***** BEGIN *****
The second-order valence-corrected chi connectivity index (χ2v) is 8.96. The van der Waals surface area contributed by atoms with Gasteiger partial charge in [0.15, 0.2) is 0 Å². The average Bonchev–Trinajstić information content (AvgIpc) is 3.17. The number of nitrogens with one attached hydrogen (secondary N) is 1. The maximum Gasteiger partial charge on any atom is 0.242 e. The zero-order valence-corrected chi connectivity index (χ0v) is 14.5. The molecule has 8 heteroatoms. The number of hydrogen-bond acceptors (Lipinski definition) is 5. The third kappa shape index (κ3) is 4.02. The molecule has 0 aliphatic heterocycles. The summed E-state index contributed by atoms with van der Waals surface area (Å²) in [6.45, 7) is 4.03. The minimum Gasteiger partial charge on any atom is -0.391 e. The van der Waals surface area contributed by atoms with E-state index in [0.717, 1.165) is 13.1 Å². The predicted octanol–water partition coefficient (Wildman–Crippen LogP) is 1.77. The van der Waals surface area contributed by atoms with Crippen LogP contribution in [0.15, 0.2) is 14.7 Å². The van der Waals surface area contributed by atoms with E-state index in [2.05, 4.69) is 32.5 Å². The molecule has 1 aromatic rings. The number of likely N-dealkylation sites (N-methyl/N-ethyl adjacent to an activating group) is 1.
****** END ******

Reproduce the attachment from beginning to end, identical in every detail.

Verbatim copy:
The second-order valence-corrected chi connectivity index (χ2v) is 8.96. The van der Waals surface area contributed by atoms with Gasteiger partial charge in [0.15, 0.2) is 0 Å². The average Bonchev–Trinajstić information content (AvgIpc) is 3.17. The number of nitrogens with one attached hydrogen (secondary N) is 1. The maximum Gasteiger partial charge on any atom is 0.242 e. The zero-order valence-corrected chi connectivity index (χ0v) is 14.5. The molecule has 8 heteroatoms. The number of hydrogen-bond acceptors (Lipinski definition) is 5. The third kappa shape index (κ3) is 4.02. The molecule has 0 aliphatic heterocycles. The summed E-state index contributed by atoms with van der Waals surface area (Å²) in [6.45, 7) is 4.03. The minimum Gasteiger partial charge on any atom is -0.391 e. The van der Waals surface area contributed by atoms with E-state index in [0.717, 1.165) is 13.1 Å². The predicted octanol–water partition coefficient (Wildman–Crippen LogP) is 1.77. The van der Waals surface area contributed by atoms with Crippen LogP contribution in [0.15, 0.2) is 14.7 Å². The van der Waals surface area contributed by atoms with E-state index in [2.05, 4.69) is 32.5 Å². The molecule has 1 aromatic rings. The number of likely N-dealkylation sites (N-methyl/N-ethyl adjacent to an activating group) is 1.